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Classless DSA

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Classless DSA

Postby fourfourtwo » Mon May 07, 2018 9:11 am

I try to go out and watch soccer in the spring as much as possible, which isn't much, and I put a star next to a DSA game, mostly made up of Camden Hills players since they were playing in Bangor Sunday. After the score was 12-0 at the half, I was absolutely disgusted by the continued scoring and pressure by the DSA kids, but more importantly, the lack of coaching and class by the DSA coach.

It was obvious the coach told the girls to hold back at halftime, which I also disagree with, yet they scored 5 more in that half.

There was one simple solution to this problem....take 2 players off the field and play 11-9. DSA only had 2 subs anyways, so why not play with 4 subs and actually make the game more competitive. There is no way any DSA player got anything positive from that game, yet I believe if they played 11-9 then they would have gotten much more out of it.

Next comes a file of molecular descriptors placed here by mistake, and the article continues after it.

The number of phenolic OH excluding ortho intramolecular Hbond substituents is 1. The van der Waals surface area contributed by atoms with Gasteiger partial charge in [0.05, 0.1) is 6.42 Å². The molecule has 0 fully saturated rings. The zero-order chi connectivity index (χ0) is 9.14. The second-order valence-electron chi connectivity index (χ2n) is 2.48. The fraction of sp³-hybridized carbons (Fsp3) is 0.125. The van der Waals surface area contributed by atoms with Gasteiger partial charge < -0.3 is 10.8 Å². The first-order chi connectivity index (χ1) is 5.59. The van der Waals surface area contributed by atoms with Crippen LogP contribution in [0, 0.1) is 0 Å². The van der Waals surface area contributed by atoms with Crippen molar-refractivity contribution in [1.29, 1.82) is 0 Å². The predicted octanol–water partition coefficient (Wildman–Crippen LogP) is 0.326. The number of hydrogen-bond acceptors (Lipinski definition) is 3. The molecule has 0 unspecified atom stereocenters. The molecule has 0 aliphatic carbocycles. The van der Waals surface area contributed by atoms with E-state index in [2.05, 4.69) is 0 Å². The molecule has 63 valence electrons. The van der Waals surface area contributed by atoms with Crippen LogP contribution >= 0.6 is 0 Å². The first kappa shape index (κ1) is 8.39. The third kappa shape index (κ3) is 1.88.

Kudos to the River City team for not getting frustrated, I know back in my playing days, things would have gotten nasty.
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Re: Classless DSA

Postby zegen » Tue May 08, 2018 10:58 am

Before making such strong public statements, as a fellow coach I would hope that you respect the challenging situation DSA was in and understand that your solution to the dilemma was not as black and white as you suggested.

The Maine Premier League is not designed to be a recreation or youth league. Premier players invest a great deal of time and finances to train year round and hone their skills. Each club is responsible for entering competitive teams to maintain the integrity of the league. Players that are not ready for premier soccer should continue to develop their skills in academy, recreation leagues, school teams, camps, and their back yard.

Your solution to take players off the field is viable in recreation or school leagues, but not as easily done in premier soccer. It is not fair to take away playing time from players regardless of the opponent in a league where players have invested so much to play. That DSA team is preparing for a college showcase event in two weeks where they will face intense competition and need to prepare mentally and physically to show well for the college coaches they are aspiring to play for. Contrary to your statement, that particular DSA team is comprised of 50% Camden and 50% from various other schools making it challenging to train midweek due to spring sports. It would have been more beneficial for DSA to use that day to train and prepare accordingly for the upcoming event, but for the integrity of the league they showed up in Bangor to play.